a.      Language Used: Some courts rely heavily on the fact that the language used showed a clear intent to sell (Lucy, Lefkowitz,,and Courteen Seed; sometimes the circumstances under which the communication was made outweigh the language (Southworth)
b.       Specificity and Detail:  The more detailed the communication is, the more likely it will be construed as an offer. If the offeror went to the trouble of explaining details, it indicates he intended to be bound, where as if he left important things open, it indicates he thought he would have room to negotiate later.
c.       Customs and Practices in Business: The definition of an offer varies depending upon the industry. See Scheider and Continental Laboratories 
d.      The Multiple Acceptance Problem:  If a seller has a limited quantity of things to sell and the communication is sent to a number of people, it indicates that the seller does not intend to be bound but is only soliciting offers to choose from.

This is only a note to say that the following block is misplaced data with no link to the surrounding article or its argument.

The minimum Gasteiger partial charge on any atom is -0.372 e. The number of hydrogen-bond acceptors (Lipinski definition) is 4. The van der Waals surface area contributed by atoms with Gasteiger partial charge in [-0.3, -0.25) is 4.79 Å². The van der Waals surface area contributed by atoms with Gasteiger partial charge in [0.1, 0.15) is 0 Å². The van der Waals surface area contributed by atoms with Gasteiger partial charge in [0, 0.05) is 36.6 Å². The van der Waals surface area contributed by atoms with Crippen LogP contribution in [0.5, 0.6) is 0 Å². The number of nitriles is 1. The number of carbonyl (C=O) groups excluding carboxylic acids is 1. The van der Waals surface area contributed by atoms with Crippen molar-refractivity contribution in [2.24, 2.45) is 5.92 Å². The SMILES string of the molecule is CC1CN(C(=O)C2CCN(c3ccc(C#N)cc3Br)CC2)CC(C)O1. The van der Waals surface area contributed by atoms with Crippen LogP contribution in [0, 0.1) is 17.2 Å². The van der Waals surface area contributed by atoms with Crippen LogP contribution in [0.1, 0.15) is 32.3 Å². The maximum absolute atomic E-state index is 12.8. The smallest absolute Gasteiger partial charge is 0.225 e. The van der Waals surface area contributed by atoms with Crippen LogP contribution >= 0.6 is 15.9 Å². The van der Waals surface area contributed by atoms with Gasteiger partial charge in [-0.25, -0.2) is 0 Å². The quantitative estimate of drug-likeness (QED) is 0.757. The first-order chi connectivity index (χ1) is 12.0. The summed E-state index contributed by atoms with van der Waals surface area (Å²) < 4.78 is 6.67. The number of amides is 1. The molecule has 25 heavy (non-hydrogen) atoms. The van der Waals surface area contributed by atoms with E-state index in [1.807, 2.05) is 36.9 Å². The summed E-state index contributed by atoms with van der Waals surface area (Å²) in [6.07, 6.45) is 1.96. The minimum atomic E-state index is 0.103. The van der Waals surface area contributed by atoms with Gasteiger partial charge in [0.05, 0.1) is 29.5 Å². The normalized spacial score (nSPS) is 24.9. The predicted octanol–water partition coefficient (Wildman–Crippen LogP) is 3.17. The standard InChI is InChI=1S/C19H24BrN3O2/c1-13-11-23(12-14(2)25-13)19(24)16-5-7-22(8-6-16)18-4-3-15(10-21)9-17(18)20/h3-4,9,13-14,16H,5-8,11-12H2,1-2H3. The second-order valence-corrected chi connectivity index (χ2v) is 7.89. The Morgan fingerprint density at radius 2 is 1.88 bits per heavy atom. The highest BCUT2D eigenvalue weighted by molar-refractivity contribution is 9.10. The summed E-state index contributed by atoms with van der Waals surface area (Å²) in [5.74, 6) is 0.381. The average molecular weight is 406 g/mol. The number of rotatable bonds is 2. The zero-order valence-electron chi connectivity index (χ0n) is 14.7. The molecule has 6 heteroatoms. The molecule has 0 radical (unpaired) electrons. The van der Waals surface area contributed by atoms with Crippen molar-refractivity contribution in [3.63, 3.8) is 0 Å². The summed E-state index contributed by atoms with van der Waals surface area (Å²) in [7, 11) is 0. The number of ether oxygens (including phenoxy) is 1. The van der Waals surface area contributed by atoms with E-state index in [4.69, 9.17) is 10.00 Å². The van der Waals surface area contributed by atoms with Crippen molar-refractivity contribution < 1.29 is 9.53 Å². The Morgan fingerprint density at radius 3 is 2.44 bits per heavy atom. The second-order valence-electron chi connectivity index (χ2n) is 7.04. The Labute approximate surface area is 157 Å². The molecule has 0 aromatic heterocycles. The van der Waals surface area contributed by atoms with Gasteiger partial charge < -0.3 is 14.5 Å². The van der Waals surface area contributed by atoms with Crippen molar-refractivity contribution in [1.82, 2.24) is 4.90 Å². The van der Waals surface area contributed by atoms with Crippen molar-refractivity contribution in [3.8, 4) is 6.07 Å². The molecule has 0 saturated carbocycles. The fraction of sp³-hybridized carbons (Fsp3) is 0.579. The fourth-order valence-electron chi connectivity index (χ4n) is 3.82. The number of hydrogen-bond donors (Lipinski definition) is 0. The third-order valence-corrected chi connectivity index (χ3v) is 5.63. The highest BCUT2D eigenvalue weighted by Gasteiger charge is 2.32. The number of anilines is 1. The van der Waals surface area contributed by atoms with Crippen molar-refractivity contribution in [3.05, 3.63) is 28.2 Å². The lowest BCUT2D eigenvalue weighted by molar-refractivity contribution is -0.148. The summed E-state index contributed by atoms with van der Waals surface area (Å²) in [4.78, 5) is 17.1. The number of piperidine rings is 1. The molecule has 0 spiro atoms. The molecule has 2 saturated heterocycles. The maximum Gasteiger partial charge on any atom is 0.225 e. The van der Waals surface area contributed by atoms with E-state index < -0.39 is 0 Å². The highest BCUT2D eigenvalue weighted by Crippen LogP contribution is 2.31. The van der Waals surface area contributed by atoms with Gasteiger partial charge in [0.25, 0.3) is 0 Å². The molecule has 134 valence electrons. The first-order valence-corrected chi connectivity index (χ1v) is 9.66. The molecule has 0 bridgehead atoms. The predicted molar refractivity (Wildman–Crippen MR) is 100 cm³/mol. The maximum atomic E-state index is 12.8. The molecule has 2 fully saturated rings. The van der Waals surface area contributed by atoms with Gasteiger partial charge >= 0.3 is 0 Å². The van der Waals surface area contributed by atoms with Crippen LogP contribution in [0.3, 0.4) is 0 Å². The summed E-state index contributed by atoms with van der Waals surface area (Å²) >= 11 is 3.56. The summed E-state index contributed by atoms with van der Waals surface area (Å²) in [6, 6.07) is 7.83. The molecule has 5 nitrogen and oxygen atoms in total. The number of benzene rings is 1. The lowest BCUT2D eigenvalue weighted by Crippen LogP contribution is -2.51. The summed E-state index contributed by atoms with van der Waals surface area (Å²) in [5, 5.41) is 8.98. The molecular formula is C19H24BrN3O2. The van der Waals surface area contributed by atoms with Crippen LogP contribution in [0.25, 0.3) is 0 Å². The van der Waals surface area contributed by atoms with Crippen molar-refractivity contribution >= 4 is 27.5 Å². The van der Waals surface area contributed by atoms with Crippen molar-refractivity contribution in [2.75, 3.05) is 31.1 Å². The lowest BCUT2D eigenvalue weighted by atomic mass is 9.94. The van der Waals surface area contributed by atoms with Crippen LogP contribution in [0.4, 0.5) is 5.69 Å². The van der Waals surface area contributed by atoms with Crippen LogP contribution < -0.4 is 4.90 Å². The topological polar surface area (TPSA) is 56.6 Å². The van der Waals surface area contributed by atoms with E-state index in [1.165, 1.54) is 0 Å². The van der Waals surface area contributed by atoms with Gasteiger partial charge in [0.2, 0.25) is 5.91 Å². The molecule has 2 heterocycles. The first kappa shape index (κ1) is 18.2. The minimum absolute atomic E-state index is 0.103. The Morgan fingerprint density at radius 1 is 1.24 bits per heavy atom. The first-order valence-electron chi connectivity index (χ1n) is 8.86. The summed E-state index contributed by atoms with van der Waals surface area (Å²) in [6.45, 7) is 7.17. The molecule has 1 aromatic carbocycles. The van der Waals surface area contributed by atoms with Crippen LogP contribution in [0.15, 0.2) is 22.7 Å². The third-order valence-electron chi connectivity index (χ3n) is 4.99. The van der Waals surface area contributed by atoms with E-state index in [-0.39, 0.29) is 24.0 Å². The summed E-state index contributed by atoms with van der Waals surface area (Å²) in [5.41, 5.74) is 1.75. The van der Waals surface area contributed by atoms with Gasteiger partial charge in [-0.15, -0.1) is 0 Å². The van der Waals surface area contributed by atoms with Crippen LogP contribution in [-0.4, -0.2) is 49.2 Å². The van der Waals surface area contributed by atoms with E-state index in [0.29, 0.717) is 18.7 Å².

e.       The Context in which the Communication is made: In Southworth, the court was influenced by the fact that Mr. Southworth had been led to believe Mr. Oliver would be sending him an offer.
4. CHAPTER 2 CASES:
a.      LONERGAN v. SCOLNICK: Seller sent out multiple statements declaring “this is a form letter” which demonstrated that the letter was not an offer. Deal was involving many items and assent on the behalf of plaintiff would not have closed the deal.
b.      LEFKOWITZ v. GREAT MINNEAPOLIS SURPLUS STORE, INC: Advertisements generally are not deemed to be offers; however, when the ad is specific regarding what the buyer needs to do to retrieve the product, there is no danger of multiple acceptances. (it is an offer in that case)
c.       COURTEEN SEED CO. v. ABRAHAM:. Defendant’s t

be construed as inviting acceptance in any manner and by any medium reasonable in the circumstances.
 
 
10.  Who is the offerer and who is the offeree? (following is treatise from contract law)